Irecently attended a unit reunion where young officers with barely six days service mingled intimately with ramrod stiff colonels with more than six decades of regimental affiliation. Amidst much bonhomie and exchange of nostalgic anecdotes the warmth of the extended yet cohesive family spirit was heartwarming. Middle aged ladies who had joined the unit as young brides affectionately hugged and paid respects to the older ladies, who had once been their CO’s wives and had welcomed them and initiated them into the fold of the close-knit unit life. I feel that for the infantry which relies so heavily on espirit -de – corps and motivation to overcome the travails it faces, the regimental system provides it the perfect foil to mould and temper the camaraderie and trust so vital in waging and winning wars.
Some researchers have gone to the extent to say that the regimental system was perhaps one of the main factors in the British victory in the Falklands. It may be recalled that the British had to travel 8000 miles across the oceans to do an opposed amphibious assault without air superiority, yet defeated the Argentinean army which is constituted on the continental (industrial) concept.
The French word regiment came into proper usage in the 16th century wherein retinues followed Knights into battle and units were named after their commanding colonels and were normally disbanded after a campaign. Based on this tradition regiments often recruited from their regions known as cantons. The oldest known regiments some of which still exist till date are; Swedish life Guards 1521 and the British Honourable Artillery Company 1537, the oldest being a regiment established in Spain in 1248. In the olden days regiments generally had a maximum of 2 to 4 battalions and recruited from the same region for added cohesion. The colonel of the regiment was the elder statesman who inspired and guided the regiment as also oversaw their training, dress, accruements and traditions. This tradition thankfully survives till today.
The Indian infantry regimental system is of course the legacy of the British who created the same, based on the now outdated notion of martial races. Fortunately the system in India evolved over time and we moved from fixed class to mixed class and finally graduated to the all India class system. The concept of Nam, Namak and Nishan truly epitomizes the very soul of the Infantry regimental system. The izzat of the paltan being foremost is drilled into the mind of each soldier and the respect and reverence granted to regimental colours is possibly second only to the tricolor. The first initiation of a person into the way of life of the army takes place at the regimental centre. Here the tough initial training and traditions of the regiment are handed down to the next generation of soldiers creating a strong and unshakeable life long bond. Twenty or more years later the same battle hardened soldier returns to his alma mater; the regimental centre, to hang up his uniform and go home. But the relationship endures much beyond, not only lasting a lifetime but often spanning many generations.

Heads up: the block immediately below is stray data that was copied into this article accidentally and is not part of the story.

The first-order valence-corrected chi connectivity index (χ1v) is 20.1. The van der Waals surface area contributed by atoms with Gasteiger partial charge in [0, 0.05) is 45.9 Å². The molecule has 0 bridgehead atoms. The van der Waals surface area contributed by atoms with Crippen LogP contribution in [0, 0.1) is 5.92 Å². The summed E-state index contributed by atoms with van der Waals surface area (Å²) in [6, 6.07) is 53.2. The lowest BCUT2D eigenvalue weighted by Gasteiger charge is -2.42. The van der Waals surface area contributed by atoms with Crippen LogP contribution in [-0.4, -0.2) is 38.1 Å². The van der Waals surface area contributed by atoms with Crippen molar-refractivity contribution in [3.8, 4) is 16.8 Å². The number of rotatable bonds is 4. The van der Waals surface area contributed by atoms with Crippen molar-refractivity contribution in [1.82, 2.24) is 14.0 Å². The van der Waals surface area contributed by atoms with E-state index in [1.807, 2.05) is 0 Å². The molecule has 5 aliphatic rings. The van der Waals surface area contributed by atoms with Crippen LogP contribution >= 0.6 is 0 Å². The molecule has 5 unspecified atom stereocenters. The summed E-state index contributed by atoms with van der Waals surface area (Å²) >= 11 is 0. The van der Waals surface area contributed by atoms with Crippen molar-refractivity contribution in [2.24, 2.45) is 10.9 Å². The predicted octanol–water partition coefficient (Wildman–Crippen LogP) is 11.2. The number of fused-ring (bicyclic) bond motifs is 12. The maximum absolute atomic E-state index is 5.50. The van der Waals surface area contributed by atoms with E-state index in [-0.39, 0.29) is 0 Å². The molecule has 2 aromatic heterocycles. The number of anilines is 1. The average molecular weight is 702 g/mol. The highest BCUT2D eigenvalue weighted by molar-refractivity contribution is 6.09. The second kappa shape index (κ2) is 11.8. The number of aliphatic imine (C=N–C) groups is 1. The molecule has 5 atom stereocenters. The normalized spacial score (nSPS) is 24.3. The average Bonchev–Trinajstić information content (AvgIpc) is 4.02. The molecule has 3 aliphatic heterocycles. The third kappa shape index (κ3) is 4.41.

It is therefore vital that this time and war tested structure is preserved, strengthened and made relevant in the modern context. Periodically, people with limited understanding of the underlying ethos of the regimental system come up with suggestions of new regiments on regional cum caste and ethnic basis. This is unacceptable and has been rightly rejected outright by the army hierarchy. The Infantry regimental system is the bedrock of our organizational structure which has stood the acid test of many challenges in wars and peace over many decades. It symbolizes the heart, soul and perhaps the very spirit of the Indian Infantry. It is therefore our duty to nurture and cherish this unique institution for the continued well being of our gallant army!
Lt Gen Sudhir Sharma,PVSM, AVSM, YSM, VSM,(Retd) is the Chairman of MitKat Advisory Services, India’s leading premium risk consultancy. He hails from the Brigade of Guards.